How To Make Stovetop Percolator Coffee

How To Make Stovetop Percolator Coffee

Getting up in the morning and brewing a cup of coffee is a soothing experience but what if you can shake things up a bit. Use a different brewing method and add a little retro flavor to your morning cup. Step out a bit from your comfort zone. You can get that retro flavor by giving the stovetop percolator a try. You’ve probably heard that this method isn't the best way to make coffee. 

But read on and learn more, we live in a world where people have different tastes and preferences. Your chosen brew method has a lot to do with the quality of a cup of coffee you drink as well as the type of coffee beans you use. Are you using the best coffee beans?. Don't completely discount the stovetop percolator coffee until you have tried it.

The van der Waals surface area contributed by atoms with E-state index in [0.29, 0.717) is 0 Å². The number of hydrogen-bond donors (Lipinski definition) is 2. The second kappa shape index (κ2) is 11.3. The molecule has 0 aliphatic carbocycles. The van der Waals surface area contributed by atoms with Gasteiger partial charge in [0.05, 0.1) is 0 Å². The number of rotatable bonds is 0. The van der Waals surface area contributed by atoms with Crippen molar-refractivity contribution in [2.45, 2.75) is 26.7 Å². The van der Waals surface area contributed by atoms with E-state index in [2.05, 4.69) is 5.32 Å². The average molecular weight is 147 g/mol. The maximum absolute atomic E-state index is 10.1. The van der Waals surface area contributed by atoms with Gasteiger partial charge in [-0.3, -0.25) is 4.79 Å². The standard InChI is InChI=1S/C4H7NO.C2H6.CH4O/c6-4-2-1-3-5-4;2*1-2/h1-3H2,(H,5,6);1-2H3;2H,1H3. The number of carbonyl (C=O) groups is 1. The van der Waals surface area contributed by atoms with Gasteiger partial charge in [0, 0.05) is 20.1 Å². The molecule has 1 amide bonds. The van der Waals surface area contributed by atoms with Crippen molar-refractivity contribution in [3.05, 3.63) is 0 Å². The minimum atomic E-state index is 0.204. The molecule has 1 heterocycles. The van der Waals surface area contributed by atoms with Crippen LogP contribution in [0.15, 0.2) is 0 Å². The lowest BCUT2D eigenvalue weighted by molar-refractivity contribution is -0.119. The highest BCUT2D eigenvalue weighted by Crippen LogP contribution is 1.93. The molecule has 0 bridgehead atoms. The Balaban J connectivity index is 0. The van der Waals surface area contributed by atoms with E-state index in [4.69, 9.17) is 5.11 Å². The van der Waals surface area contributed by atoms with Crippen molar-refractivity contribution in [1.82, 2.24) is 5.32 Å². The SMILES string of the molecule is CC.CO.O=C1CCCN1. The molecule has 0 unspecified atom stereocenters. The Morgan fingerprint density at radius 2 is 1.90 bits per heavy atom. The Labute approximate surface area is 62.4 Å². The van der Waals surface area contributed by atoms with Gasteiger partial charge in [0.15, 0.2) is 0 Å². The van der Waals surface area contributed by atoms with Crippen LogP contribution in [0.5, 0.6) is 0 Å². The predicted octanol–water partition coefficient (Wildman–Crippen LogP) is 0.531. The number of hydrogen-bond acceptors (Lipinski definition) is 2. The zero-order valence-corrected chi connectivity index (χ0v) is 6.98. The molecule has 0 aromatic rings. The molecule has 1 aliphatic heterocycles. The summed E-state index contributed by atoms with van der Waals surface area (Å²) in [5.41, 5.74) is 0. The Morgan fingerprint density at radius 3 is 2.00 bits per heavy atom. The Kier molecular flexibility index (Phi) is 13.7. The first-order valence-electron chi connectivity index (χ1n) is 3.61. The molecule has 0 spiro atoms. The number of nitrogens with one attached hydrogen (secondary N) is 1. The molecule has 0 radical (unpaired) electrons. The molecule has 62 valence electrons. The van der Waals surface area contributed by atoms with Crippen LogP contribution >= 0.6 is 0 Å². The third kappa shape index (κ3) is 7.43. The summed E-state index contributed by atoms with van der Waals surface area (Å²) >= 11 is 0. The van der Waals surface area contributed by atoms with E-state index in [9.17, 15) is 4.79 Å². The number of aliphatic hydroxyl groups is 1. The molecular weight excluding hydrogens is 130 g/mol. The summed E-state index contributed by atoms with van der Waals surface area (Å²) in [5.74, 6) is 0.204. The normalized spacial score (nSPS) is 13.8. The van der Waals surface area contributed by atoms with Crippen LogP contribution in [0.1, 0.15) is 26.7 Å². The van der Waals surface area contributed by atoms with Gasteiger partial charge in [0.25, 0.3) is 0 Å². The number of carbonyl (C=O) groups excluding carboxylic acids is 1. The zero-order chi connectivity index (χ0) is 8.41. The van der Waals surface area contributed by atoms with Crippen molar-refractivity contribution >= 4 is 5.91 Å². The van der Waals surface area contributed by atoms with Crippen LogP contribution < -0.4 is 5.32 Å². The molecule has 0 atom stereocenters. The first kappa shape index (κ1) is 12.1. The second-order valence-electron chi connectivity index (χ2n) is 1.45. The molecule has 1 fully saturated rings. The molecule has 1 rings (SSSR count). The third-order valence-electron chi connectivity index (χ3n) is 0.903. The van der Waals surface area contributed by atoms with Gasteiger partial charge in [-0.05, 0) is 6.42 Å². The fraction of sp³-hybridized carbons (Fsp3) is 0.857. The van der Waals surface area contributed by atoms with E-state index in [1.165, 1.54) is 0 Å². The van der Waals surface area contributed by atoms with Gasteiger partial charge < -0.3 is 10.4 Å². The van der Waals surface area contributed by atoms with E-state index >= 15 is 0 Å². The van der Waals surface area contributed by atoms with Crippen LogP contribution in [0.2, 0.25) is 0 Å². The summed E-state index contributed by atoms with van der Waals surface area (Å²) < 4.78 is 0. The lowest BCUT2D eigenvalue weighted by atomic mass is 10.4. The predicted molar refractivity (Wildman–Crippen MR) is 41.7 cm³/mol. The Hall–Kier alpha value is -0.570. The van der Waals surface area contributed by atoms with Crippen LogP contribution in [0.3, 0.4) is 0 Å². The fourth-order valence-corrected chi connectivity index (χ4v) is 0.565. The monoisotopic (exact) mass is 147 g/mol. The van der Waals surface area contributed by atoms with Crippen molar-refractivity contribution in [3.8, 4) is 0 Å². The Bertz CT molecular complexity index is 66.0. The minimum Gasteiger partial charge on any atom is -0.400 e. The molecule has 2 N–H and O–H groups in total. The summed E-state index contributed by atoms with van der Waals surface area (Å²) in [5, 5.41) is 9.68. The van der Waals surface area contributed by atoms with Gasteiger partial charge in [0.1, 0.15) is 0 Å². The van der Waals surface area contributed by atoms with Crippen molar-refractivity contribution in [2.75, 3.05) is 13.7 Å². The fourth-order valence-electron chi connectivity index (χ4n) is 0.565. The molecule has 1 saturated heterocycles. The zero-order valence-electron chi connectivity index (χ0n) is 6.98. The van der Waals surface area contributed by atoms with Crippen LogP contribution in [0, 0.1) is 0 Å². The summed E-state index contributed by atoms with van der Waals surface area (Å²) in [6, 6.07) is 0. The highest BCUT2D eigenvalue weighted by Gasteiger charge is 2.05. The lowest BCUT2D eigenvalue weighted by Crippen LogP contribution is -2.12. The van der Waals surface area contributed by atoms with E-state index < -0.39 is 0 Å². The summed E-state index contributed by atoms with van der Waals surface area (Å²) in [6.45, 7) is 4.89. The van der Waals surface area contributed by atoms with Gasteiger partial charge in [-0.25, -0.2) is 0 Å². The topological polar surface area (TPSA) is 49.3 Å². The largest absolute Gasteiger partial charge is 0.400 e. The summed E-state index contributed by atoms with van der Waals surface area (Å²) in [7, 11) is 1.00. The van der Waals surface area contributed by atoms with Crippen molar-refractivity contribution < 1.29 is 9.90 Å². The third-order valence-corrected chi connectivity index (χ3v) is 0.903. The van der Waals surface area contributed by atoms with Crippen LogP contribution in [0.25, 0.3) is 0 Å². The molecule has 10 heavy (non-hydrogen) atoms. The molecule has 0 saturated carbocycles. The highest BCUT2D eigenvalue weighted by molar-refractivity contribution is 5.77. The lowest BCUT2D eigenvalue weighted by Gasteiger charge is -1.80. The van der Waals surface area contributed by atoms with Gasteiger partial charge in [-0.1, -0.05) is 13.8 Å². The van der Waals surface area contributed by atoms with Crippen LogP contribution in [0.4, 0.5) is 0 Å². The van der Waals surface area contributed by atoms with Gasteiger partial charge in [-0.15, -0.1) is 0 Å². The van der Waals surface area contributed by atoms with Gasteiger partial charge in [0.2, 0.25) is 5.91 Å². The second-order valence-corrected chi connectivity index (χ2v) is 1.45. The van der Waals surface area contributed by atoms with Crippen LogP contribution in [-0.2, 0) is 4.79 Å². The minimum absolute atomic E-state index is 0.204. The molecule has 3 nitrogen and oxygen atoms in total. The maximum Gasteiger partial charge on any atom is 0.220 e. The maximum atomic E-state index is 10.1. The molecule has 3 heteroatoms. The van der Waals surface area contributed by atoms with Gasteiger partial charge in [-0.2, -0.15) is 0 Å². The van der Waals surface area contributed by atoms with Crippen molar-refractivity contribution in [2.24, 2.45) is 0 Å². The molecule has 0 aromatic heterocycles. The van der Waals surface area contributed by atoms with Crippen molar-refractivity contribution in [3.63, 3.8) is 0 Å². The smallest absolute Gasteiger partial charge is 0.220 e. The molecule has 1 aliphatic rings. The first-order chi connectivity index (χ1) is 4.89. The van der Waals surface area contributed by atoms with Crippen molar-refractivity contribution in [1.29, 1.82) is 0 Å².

Percolation simply means making a solvent pass through a permeable substance (coffee grounds). The percolators look like tall kettles, the unassuming façade carries a reliable steam-powered vacuum (for coffee brewing).  This is not like pouring over coffee where water passes through the coffee grounds. 

The vacuum brewing creates an environment where steam saturates the coffee grounds evenly before you filter. Stovetop percolators are not the only coffee brewers that do this, even siphon makers do the same. Hanson Goodrich filed for a patent in 1889 for the stovetop percolator. The goal he had was to remove grounds and impurities from coffee. The patent equally did that but there were a few side effects. 


This is one of the reasons stovetop percolators have fallen out of favor. It mostly brews bitter and dry coffee. But over the years, people have grown to appreciate a wide variety of flavors from coffee, so it will be a good idea to give them a second chance. Besides, you can't call yourself a true coffee connoisseur unless you are willing to try different brewing methods.